Ann Matsuuchi's paper Wonder Woman Wears Pants: Wonder Woman, Feminism and the 1972 “Women’s Lib” Issue [PDF], published in Monash University's journal Colloquy, looks at the weird history of the Wonder Woman arc that Samuel Delany wrote, which was meant to culminate with Wonder Woman confronting anti-abortion demonstrators, and which was killed by Gloria Steinem, who didn't know where things were headed, but hated the fact that Delany had taken away Wonder Woman's traditional costume.
I came up with a six-issue story arc, each with a different villain: the
first was a corrupt department store owner; the second was the head
of a supermarket chain who tries to squash a women's food co-
operative. Another villain was a college advisor who really felt a
woman's place was in the home and who assumed if you were a
bright woman, then something was probably wrong with you
psychologically, and so forth. It worked up to a gang of male thugs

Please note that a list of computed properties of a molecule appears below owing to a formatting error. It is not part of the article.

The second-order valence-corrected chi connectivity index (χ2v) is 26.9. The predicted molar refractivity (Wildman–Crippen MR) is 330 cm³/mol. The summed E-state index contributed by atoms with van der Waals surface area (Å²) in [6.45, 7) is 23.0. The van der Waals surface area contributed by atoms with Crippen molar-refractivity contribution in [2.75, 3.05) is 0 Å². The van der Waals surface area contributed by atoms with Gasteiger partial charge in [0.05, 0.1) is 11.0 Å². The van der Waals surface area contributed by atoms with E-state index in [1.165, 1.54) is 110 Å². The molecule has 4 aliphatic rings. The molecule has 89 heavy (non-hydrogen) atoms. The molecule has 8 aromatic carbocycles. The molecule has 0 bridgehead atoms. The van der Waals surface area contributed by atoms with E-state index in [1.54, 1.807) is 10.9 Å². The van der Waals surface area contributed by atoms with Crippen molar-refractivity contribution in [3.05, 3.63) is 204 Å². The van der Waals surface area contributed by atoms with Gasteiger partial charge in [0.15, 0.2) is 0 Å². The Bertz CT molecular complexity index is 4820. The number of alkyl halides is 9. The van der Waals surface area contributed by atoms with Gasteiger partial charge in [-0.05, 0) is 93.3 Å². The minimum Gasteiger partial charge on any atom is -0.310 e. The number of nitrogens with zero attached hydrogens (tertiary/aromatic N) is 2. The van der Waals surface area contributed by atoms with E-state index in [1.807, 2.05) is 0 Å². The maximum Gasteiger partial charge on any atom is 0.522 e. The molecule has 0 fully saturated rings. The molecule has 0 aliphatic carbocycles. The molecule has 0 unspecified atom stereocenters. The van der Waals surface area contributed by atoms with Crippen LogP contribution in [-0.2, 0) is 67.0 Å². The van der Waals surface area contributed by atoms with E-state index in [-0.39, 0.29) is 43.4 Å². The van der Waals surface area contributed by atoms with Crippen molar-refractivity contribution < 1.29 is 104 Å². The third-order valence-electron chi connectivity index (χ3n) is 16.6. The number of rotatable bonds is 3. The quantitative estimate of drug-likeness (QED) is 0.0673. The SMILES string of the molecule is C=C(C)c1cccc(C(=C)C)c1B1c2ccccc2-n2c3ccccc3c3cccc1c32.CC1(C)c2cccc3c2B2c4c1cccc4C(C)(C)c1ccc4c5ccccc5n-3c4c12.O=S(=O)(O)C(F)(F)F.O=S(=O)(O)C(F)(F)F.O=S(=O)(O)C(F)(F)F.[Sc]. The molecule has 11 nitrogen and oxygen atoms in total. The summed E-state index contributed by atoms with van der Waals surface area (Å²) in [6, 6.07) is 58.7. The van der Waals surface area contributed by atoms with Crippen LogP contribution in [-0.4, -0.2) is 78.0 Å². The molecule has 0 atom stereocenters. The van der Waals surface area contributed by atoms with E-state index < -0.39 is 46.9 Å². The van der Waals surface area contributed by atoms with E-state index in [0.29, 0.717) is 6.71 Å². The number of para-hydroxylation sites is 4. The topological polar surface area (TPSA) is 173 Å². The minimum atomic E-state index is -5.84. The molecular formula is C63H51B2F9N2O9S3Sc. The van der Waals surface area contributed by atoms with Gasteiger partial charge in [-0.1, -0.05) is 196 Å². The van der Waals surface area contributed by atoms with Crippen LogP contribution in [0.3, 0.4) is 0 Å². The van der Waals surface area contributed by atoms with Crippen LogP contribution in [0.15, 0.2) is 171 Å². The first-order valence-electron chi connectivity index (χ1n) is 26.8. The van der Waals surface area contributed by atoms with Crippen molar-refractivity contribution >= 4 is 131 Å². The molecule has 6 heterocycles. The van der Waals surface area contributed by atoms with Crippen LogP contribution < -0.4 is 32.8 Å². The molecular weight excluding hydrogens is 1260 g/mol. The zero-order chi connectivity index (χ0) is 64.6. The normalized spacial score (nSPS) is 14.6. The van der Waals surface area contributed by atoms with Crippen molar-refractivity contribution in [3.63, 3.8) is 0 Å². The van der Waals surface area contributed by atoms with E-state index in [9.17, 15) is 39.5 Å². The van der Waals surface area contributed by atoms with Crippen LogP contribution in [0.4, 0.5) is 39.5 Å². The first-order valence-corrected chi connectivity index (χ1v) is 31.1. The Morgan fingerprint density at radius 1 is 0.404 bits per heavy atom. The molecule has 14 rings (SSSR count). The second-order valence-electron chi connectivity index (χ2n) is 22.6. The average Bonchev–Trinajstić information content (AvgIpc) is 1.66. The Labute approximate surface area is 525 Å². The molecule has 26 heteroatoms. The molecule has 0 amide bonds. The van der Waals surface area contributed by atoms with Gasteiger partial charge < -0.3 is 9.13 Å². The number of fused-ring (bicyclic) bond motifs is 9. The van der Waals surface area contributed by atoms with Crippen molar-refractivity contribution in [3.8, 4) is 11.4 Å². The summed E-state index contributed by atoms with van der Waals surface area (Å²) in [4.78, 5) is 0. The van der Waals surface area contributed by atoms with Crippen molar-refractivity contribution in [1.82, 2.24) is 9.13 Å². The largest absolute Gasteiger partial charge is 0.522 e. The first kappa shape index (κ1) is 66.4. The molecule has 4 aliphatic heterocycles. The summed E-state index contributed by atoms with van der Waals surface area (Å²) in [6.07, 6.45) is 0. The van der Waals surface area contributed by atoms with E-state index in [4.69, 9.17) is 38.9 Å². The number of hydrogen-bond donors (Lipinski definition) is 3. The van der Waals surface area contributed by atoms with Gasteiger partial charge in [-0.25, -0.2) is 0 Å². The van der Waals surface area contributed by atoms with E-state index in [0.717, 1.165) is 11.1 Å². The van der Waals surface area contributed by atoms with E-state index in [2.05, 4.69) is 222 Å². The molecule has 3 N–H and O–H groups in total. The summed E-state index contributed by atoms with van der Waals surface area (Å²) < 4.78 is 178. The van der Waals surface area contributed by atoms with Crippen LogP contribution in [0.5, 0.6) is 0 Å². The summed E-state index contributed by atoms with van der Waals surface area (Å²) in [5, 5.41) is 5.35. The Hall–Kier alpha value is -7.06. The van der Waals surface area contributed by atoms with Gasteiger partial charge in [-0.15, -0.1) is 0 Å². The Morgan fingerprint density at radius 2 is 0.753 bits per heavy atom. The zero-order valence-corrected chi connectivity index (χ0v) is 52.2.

trying to squash an abortion clinic staffed by women surgeons. And
Wonder Woman was going to do battle with each of these and
triumph. [Samuel Delany]
Delany’s fictional approach here considers, never assumes, the
politics that inform daily life: how we eat, sleep and fuck. These mundane
issues rarely arise in the universe of comic book superheroes. Wonder
Woman faces an immediate need to “sell out” in order to support herself.
The story proceeds in a manner that is at times as blunt and didactic as the
traditional comic books often were, but identity and its formation is
questioned here in a manner tied materially to everyday life. [Ann Matsuuchi]
Kameron Hurley is first and foremost a talented novelist (see, for example, her critically acclaimed God’s War books), but her first Hugo was awarded for an essay, “We Have Always Fought,” which is just one of many significant, eloquent, and insightful nonfiction pieces collected in The Geek Feminist Revolution, just published in paperback.
XL-Muse designed this new bookstore in Hangzhou’s Star Avenue commercial center, using mirrors and clever perspective to make its many rooms seem infinite and mind-meltingly weird.
Is your David action figure lonely? Get him some much-needed companionship with this poseable Vitruvian Man, which comes “with a movable strut that makes it possible to recreate various scenes.”
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